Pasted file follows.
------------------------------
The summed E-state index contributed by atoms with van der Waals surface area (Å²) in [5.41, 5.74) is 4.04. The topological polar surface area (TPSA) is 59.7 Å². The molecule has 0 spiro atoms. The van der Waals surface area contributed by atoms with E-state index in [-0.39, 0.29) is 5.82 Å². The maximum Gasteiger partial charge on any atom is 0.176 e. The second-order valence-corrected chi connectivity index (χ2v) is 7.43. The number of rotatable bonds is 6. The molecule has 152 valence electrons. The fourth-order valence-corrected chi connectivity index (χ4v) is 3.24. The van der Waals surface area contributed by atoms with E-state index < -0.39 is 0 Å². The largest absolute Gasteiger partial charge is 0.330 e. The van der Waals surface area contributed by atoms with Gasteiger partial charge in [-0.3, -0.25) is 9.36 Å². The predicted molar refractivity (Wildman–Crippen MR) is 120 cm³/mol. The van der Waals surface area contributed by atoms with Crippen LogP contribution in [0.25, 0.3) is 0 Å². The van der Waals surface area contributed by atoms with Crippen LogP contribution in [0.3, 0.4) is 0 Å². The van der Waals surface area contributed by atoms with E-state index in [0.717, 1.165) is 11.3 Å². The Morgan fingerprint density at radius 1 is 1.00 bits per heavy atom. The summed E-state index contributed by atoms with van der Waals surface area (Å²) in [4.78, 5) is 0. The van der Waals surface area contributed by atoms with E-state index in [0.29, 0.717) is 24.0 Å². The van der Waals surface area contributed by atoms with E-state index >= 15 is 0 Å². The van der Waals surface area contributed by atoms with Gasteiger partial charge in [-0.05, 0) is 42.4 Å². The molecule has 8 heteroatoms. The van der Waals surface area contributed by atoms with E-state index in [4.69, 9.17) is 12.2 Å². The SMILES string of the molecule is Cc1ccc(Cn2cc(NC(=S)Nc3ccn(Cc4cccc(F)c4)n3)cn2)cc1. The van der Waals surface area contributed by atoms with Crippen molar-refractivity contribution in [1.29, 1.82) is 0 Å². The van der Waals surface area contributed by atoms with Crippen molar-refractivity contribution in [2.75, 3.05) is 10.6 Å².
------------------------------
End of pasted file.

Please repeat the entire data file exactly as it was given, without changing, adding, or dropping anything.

The summed E-state index contributed by atoms with van der Waals surface area (Å²) in [5.41, 5.74) is 4.04. The topological polar surface area (TPSA) is 59.7 Å². The molecule has 0 spiro atoms. The van der Waals surface area contributed by atoms with E-state index in [-0.39, 0.29) is 5.82 Å². The maximum Gasteiger partial charge on any atom is 0.176 e. The second-order valence-corrected chi connectivity index (χ2v) is 7.43. The number of rotatable bonds is 6. The molecule has 152 valence electrons. The fourth-order valence-corrected chi connectivity index (χ4v) is 3.24. The van der Waals surface area contributed by atoms with E-state index < -0.39 is 0 Å². The largest absolute Gasteiger partial charge is 0.330 e. The van der Waals surface area contributed by atoms with Gasteiger partial charge in [-0.3, -0.25) is 9.36 Å². The predicted molar refractivity (Wildman–Crippen MR) is 120 cm³/mol. The van der Waals surface area contributed by atoms with Crippen LogP contribution in [0.25, 0.3) is 0 Å². The van der Waals surface area contributed by atoms with Crippen LogP contribution in [0.3, 0.4) is 0 Å². The van der Waals surface area contributed by atoms with E-state index in [0.717, 1.165) is 11.3 Å². The Morgan fingerprint density at radius 1 is 1.00 bits per heavy atom. The summed E-state index contributed by atoms with van der Waals surface area (Å²) in [4.78, 5) is 0. The van der Waals surface area contributed by atoms with E-state index in [0.29, 0.717) is 24.0 Å². The van der Waals surface area contributed by atoms with E-state index >= 15 is 0 Å². The van der Waals surface area contributed by atoms with Gasteiger partial charge in [-0.05, 0) is 42.4 Å². The molecule has 8 heteroatoms. The van der Waals surface area contributed by atoms with E-state index in [4.69, 9.17) is 12.2 Å². The SMILES string of the molecule is Cc1ccc(Cn2cc(NC(=S)Nc3ccn(Cc4cccc(F)c4)n3)cn2)cc1. The van der Waals surface area contributed by atoms with Crippen molar-refractivity contribution in [1.29, 1.82) is 0 Å². The van der Waals surface area contributed by atoms with Crippen molar-refractivity contribution in [2.75, 3.05) is 10.6 Å².